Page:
Love it or hate it, social media is here to stay.
In the past decade, the technology has risen to prominence in about every industry you can think of – the Pope is on Twitter, the British Monarchy is on Facebook and the 2008 Presidential elections in America were played out across the social web. More recently, in protest of the proposed PIPA and SOPA bills, a significant portion of the web went quiet; causing support for the two acts to 'collapse'.
With the increased influence wielded on these platforms, is there an opportunity to combine self expression, social media and politics to change the way we vote?
If the investors backing Votizen are anything to go by, the answer is a resounding yes.
Votizen is a social network with a political twist. It connects to your Twitter, LinkedIn, Google or Facebook accounts and compares your contacts with names on its digital version of America's voting records. This allows users to leverage their social connections to, put simply, do the politician's campaigning for them (it's estimated that the digital spend for the 2012 election will by $1-1.5billion, up from $177m in 2008).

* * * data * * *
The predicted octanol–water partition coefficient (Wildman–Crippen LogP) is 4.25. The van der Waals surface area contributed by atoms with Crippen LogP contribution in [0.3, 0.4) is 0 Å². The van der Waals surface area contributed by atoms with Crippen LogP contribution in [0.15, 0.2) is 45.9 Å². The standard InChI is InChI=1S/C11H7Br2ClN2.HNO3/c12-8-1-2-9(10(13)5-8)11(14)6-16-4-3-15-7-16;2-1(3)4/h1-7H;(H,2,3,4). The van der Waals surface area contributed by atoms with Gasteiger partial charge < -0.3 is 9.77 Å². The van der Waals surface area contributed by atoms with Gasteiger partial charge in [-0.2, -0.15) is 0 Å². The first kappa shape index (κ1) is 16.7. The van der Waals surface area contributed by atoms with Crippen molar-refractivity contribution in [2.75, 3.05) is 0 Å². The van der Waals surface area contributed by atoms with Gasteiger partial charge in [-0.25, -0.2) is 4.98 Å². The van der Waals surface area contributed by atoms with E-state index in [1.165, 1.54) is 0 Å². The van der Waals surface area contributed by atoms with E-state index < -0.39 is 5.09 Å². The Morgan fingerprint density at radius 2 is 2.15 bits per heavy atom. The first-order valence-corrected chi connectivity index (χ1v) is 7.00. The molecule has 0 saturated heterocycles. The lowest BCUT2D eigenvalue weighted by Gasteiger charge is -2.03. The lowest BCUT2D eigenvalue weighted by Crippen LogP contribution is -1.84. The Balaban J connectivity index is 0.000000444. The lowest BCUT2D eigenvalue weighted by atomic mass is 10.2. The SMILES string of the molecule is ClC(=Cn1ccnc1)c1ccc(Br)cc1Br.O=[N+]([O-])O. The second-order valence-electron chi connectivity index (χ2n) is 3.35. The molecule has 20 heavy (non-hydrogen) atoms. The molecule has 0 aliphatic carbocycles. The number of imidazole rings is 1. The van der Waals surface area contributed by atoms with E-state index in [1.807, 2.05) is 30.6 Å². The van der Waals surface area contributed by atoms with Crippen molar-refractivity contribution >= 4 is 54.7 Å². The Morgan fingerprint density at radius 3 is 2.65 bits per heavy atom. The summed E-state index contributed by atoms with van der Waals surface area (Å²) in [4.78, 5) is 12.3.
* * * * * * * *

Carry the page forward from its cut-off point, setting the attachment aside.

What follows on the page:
FastCompany recently interviewed David Binetti, co-founder and CEO of Votizen, who explained just how the platform can be used:
"Votizen empowers people to take action directly with the people in their networks. The first thing people do is connect with the voters that they already are connected to in their social networks, reach out to them, and ask them to take an action on behalf of this candidate because they believe it's important. Votizen is an open platform as opposed to a candidate distributing a call list or dictating what actions you take".
The site currently has just under 500,000 registered voters – but given it connects to the 400m users on Twitter, 850m users on Facebook and the hundreds of millions of Google and LinkedIn users the potential for Votizen to make some sizeable waves has not gone unnoticed.
A recent round of funding, announced yesterday, came from some of the most well known investors in technology. Napster/ Facebook/ Spotify's Sean Parker and Ashton Kutcher, along with a host of other prominent venture capitalists, have all pledged their support. And, with the news that Votizen will be expanding out of the United States, we may be hearing a lot more of the political startup in the coming months…